If you ever wanted to know where your surname originated from, now could be your chance.
A study into the origins of 120 Manx family names is at its halfway stage and the man behind it is appealing for more funding and support.
John Creer, who is conducting the study, lives in Cheshire, but has traced his Creer family line back to the Creer families who were farming at Ballamodda and Ardwhallan in Baldwin in the 15th century.
Just a few of the names in John’s study are Crellin, Garrett, Kennaugh, Quayle, Leece, Callow, Looney, Brew, Karran and Shimmin.
He says it is making slow but steady progress and that he has completed studying more than 70 per cent of the 120 names.
John said: ‘A male child receives his father’s Y-chromosome (male) passed on intact, which is paired with its X-chromosome (female).
‘The Y-chromosome is passed down intact from father to son, virtually unchanged from generation to generation and tracks the paternal or surname.
‘Analysis of the Y-DNA of a living man therefore can tell us a great deal about the Y-DNA of his male ancestors and early connections with other families can be identified.’
The project has so far cost £25,000 but will need another £15,000 to finish it.
The study has revealed facts such as the present day Cain, Keig and Oates families were all the descendants of one individual male Scandinavian settler who arrived in the island around 1000AD.
Their Y-DNA profiles are so close to each other that this is an inescapable conclusion, said John.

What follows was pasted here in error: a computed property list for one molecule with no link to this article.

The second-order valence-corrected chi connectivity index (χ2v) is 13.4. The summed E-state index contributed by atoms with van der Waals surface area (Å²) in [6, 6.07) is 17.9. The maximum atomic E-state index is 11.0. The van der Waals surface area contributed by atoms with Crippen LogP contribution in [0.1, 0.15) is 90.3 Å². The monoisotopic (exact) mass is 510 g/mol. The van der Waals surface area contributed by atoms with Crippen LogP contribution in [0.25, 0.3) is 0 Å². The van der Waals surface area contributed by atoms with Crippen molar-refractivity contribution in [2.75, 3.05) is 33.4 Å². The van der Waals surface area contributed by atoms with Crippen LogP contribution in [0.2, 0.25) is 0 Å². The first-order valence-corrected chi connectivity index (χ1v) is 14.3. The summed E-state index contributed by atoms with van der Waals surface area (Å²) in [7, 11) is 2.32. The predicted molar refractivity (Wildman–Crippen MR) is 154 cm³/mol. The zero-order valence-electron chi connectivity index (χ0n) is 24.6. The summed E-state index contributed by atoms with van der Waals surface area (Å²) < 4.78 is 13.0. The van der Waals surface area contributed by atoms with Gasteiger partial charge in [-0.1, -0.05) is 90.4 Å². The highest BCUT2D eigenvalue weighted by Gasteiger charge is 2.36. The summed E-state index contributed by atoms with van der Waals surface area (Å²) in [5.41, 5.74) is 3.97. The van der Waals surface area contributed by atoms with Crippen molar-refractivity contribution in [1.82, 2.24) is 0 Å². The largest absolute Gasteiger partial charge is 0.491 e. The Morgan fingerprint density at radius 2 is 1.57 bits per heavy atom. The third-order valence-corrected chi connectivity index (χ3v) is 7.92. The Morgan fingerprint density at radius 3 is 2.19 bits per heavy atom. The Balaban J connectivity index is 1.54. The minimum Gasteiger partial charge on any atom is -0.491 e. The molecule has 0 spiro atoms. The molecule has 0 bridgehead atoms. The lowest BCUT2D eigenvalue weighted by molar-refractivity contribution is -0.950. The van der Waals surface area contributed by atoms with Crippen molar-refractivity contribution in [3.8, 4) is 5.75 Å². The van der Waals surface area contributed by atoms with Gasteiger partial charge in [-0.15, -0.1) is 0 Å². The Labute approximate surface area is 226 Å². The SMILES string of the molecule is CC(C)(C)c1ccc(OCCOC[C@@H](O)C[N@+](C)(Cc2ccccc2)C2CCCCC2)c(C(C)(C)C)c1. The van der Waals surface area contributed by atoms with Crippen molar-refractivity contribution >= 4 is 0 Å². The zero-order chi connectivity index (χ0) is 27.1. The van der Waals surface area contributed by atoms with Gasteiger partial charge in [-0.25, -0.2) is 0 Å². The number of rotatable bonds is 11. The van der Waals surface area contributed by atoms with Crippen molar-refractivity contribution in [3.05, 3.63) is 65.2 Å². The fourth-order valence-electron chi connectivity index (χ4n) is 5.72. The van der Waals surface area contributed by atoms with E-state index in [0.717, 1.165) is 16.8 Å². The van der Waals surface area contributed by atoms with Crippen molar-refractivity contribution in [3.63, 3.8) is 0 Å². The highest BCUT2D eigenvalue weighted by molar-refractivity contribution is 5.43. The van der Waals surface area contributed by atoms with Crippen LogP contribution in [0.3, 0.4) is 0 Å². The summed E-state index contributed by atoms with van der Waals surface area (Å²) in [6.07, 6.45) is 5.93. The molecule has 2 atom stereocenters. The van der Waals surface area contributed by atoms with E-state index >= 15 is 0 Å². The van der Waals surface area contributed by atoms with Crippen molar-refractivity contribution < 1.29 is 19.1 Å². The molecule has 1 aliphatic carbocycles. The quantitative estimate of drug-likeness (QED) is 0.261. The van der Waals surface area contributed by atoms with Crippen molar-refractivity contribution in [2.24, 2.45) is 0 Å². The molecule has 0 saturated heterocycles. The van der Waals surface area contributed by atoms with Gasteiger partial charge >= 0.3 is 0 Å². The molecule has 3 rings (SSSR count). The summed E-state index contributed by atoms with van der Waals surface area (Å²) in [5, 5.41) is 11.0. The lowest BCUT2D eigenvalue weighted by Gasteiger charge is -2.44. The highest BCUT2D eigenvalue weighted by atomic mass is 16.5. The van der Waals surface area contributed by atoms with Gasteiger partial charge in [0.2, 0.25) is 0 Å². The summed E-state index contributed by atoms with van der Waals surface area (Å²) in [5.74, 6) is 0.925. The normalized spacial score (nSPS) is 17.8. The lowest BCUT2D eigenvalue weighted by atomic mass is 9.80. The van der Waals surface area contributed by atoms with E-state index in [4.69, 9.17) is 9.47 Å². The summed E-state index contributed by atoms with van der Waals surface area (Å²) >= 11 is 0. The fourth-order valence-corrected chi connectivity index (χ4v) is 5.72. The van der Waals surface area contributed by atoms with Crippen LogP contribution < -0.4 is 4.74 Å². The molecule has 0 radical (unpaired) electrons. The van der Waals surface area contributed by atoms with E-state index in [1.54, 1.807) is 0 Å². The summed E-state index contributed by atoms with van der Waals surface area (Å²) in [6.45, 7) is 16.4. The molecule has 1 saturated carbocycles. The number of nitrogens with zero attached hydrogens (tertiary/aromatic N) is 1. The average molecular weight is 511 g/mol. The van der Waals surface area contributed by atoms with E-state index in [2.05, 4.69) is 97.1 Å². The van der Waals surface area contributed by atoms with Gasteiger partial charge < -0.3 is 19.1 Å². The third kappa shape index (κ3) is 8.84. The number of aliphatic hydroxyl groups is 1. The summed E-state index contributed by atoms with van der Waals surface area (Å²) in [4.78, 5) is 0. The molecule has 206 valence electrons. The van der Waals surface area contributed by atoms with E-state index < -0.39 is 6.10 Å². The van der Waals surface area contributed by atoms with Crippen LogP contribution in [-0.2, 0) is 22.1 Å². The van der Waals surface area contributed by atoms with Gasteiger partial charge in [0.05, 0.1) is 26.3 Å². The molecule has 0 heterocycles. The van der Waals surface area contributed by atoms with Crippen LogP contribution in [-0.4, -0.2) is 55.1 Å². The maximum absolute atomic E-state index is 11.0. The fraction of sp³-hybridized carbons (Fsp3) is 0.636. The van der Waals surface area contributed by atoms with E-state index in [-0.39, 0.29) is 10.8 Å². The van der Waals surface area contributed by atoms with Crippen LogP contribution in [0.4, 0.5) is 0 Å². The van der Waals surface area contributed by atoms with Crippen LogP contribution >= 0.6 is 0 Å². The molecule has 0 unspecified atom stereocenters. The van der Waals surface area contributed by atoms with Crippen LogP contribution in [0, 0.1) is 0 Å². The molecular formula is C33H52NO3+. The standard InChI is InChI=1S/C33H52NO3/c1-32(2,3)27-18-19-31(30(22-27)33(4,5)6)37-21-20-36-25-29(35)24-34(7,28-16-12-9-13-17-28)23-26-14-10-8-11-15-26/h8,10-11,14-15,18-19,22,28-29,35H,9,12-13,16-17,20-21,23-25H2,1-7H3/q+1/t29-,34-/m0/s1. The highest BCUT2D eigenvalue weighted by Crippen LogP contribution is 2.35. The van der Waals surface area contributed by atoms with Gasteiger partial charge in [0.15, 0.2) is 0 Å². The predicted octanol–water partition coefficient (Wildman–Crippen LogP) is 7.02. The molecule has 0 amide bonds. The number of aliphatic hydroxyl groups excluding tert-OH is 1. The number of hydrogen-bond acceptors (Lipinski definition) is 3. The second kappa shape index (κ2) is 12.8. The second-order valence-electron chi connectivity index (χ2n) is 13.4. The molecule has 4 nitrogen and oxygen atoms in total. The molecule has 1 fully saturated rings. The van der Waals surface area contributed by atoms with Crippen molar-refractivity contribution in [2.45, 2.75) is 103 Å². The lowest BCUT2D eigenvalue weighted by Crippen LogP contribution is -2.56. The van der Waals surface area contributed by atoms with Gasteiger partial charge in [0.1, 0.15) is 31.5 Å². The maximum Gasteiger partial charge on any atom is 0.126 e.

The Clucas family has a specific generic marker which places their early family in Scotland, while the Crellin and Garrett families show a marker which is more popularly attributed to the Ui Neill dynasty of early Ireland.
Asked why he began his research John, who has a degree in chemistry, said: ‘I became interested in Y-DNA analysis in 2005 as part of the research into my own Creer family history.
‘When I couldn’t get any further using conventional geneology sources I embarked on the Creer Y-DNA which I’d completed by 2009.
‘My research demonstrated that all Creers from the Isle of Man are descended from one man who lived on the island between 1200 and 1400.
‘For the purposes of exploring early Manx history, the 120 names are deemed to represent those families who were known to be living on the island at least 500 years ago.’
So far, participants in the study have contributed by paying for their own Y-DNA tests, which cost around £100, but John is now struggling for funding despite having approached a number of Manx cultural, political and business organisations.
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